The Game Mechanics of Mythos

The game works entirely on four different stats, Wrath (used for close combat attacks), Wisdom (used for shooting attacks and morale), Swiftness (used for movement and charging) and Determination (used for saves and wounds). The score needed for success on any die when making a check against one of these stats is given by the deity’s profile, so for example a player with Odin will pass Wisdom checks more easily, while by contrast a player with Thor will struggle with Wisdom but will pass Wrath checks more easily.

The unit’s stats give the number of six-sided dice that you roll, with each one passing on the value indicated by the deity. So, for example a player makes a Wisdom check where their unit’s stats give them 6 dice, and they might need 3 of those rolls to be successes to pass the check as a whole.

A roll is a success if it passes the target score given by their deity model. For example, if a unit of Deep One Hybrids under the patronage of Cthulhu had to undertake a swiftness test, they would begin with four dice. For a swiftness check die to considered successful, the number shown on the die would have to be a 4, 5 or 6; since Cthulhu’s target score is “4+”

The number of dice being rolled in a check may be affected in a number of ways, including the special rules and equipment that are attached to the unit. For example, whilst the Deep One Hybrids above have a determination value of “2”, they also have “Armour [2]” listed within their equipment. This rule means that if the Deep One Hybrids are forced to take a determination save after being attacked, they add two extra dice to the check roll and as such would roll four dice, with a roll of a 4, 5 or 6 being considered successful due to the target score set by Cthulhu.
In addition to determining what the player needs to roll to pass each die, the deity can also add or take away dice from the roll by moving around the mythos board. Each side of the board is labelled with one of the four stats. Wrath and Wisdom sit opposite one another, as do Swiftness and Determination. If the deity is right next to one board edge, say Swiftness, all stat checks involving Swiftness gain 2 extra dice. But because the deity is as far away as they can get from Determination, all stat checks involving Determination lose 2 dice. If the player moves one square away from Swiftness, they instead gain 1 extra die to Swiftness checks and lose 1 from Determination checks. The next square takes them closer to Determination and the relationship flips over, and so on. There is no central position, which means that the player’s deity must always be positioned to boost two stats and take away from the other two. This means that from turn to turn the players need to think carefully about which stats will be most important to their army and position their deity appropriately.

The game uses alternating activations and a priority system. At the start of every turn, players roll off for priority with the player who scores highest getting to go first in every part of the turn. Generally the player with priority carries out one action, then their opponent, then back and forth until both players have exhausted their actions in that part of the game turn.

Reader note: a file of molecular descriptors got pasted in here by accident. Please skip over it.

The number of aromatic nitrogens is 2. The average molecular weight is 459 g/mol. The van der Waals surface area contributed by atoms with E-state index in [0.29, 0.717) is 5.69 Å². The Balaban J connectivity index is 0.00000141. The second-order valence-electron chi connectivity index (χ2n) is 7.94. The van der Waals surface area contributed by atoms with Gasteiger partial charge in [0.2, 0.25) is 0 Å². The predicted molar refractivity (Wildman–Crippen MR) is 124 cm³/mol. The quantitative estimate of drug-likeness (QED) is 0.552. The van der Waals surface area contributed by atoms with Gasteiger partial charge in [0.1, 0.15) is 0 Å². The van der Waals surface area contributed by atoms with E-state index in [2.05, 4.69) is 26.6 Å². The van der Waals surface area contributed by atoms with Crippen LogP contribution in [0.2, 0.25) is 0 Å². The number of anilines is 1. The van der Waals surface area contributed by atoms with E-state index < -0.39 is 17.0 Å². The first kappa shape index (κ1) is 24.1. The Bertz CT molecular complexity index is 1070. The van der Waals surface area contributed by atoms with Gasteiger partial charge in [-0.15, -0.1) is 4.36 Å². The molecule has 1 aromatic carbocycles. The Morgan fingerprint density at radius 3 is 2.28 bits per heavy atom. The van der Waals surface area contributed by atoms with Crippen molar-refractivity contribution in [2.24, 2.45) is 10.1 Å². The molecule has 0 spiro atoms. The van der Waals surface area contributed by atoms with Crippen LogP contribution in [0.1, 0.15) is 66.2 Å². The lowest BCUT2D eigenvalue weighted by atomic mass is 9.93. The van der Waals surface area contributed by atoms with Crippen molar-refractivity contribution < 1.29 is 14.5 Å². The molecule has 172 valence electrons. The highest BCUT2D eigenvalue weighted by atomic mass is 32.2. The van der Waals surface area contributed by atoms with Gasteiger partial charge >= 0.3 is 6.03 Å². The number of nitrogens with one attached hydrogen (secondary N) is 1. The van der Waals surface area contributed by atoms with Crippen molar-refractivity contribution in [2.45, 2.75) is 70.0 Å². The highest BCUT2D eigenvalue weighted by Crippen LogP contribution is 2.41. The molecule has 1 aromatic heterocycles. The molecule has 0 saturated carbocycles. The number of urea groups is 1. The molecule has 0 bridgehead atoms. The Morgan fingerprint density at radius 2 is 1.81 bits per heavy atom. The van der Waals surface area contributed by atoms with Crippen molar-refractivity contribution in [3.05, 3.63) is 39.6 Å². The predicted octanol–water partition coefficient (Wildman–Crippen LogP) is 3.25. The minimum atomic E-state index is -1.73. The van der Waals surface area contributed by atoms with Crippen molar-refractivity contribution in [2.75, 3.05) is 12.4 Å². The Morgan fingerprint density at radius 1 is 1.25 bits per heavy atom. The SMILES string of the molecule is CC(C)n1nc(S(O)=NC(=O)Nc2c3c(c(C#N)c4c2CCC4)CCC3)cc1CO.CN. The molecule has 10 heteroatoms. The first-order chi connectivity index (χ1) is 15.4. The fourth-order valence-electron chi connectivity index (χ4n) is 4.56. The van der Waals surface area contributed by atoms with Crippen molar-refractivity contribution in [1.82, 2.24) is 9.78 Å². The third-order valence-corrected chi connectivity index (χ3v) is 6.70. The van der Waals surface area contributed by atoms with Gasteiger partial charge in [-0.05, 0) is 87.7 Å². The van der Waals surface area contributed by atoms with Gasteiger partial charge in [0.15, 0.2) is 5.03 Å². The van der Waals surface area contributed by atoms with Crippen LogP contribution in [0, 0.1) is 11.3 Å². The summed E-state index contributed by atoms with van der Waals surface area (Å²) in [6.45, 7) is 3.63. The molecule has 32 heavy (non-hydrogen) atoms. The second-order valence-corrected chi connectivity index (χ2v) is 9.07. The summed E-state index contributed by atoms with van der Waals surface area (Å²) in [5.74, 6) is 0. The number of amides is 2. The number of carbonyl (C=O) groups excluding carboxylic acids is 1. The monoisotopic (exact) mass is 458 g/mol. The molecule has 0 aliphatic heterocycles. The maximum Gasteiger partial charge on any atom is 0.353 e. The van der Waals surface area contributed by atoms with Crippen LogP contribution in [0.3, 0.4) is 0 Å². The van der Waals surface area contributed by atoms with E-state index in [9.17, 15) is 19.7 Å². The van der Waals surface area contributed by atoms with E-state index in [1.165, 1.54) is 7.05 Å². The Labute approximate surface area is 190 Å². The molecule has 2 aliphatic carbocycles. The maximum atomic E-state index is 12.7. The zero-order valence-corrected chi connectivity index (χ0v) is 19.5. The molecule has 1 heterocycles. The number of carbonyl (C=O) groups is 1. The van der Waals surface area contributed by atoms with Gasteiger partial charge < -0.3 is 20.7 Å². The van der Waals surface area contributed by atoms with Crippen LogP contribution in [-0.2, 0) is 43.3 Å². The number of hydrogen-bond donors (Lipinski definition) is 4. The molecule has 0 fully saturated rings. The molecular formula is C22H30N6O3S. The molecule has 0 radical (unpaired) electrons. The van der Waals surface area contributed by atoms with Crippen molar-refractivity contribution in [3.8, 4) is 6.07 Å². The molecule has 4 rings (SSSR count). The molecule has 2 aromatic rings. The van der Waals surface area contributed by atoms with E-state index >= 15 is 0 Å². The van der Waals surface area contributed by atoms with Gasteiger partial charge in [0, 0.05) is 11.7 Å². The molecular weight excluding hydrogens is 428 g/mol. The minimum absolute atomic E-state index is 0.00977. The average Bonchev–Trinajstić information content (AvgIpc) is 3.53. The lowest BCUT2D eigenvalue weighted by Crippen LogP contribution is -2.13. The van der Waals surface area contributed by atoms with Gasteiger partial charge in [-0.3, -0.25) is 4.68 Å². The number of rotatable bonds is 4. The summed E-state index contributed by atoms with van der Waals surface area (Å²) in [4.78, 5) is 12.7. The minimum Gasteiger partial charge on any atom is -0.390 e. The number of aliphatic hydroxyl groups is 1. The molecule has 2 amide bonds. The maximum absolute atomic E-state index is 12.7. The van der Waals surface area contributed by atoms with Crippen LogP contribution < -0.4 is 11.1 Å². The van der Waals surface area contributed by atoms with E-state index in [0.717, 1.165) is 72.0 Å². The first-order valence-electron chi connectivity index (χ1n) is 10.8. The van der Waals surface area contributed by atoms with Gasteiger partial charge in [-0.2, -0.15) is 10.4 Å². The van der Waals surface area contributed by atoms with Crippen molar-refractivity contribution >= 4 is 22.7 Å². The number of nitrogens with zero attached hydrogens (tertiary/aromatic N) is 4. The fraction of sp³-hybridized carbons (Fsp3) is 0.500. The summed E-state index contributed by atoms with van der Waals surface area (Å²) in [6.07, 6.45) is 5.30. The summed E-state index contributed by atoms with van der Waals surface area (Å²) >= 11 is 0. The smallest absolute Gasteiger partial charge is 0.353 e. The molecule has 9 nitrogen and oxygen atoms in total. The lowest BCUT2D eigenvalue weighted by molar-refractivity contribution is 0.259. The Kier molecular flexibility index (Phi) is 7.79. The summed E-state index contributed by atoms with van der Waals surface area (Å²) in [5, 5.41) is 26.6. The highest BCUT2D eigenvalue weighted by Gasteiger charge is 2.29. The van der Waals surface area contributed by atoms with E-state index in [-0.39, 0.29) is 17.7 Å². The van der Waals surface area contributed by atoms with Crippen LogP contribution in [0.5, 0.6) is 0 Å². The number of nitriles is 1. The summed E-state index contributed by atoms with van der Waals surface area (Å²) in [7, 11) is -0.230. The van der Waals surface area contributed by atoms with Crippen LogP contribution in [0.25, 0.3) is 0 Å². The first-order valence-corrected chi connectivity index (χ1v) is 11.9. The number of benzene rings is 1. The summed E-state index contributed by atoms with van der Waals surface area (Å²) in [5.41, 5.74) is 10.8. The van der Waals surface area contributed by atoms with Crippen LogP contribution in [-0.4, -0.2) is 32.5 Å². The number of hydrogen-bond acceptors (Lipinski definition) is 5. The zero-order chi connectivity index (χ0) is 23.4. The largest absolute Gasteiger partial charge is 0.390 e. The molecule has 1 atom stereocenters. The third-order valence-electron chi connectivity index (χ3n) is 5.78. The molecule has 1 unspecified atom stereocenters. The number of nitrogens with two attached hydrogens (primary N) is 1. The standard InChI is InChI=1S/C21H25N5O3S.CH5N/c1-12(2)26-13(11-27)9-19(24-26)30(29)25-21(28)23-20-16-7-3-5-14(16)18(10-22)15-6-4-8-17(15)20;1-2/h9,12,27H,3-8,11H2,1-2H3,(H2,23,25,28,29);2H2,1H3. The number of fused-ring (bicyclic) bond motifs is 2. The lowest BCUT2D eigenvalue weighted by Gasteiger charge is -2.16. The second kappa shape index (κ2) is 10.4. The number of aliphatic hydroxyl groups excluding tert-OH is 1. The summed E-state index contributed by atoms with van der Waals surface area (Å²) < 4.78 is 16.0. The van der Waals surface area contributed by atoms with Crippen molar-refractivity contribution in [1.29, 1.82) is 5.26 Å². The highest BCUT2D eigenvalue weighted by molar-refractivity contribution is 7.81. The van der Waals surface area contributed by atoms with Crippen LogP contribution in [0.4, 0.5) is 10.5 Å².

Once priority has been determined, play enters the Mythos Phase. This is the main phase for the deities to attempt to influence the battle. The players must move their deity to a different square on the mythos board every turn, which prevents players finding the ‘best’ square and camping on it for the length of the game.
This phase also gives the players the chance to attempt Divine Intervention, which where the gods attempt to exert even more influence on the game. Each player is given four ‘Divine Dice’ which they can use to roll for divine interventions, or can save to use later in the turn by adding them to any stat check that they want to. Each deity has three divine interventions on their profile which are written to be interesting, diverse and tailored to match the legends and personality of that deity. This adds some mythic flavour to the match by, for example, allowing Zeus to hurl a thunderbolt at the battlefield, Loki to steal divine dice from his opponent or Nyarlathotep to spread madness around the mortal soldiers fighting in his name. These kick in from the second turn onwards, one of the measures adopted to prevent players from trying to ‘alpha strike’ their opponents’ units off the board before they have had a chance to do anything.

After divine interventions, the game moves to the Orders Phase. Players issue orders to their soldiers in the form of Mythos Obols, tokens which have identical backs and order symbols on their face. They are chosen in secret and placed face-down next to their assigned unit. This means that even though activations alternate, the actual actions that the units will carry out are somewhat locked-down by the state of the battlefield at this point in time. This requires strategic thinking on the part of the players since they know that some of their units which activate early will be faced with a battlefield looking largely as it does at the point they issued the orders, while the units which activate later might be faced with a different scene after most of the other units have carried out their actions.

Players can issue orders to March (move quickly), Release (make a shooting attack), Charge (charge into combat with an enemy) or Command (issue commands to other units with generals and officers). Some units can also use a Mythic Action order, which is usually a unique ability listed on their profile. Many legendary units have Mythic Actions, but some regular units do too.
Once both players have secretly issued all of their orders, the game moves to the Activation Phase. The player with priority chooses the first unit to activate, reveals the order on its Mythos obol and carries it out. Play then passes to their opponent and back and forth until all orders have been completed.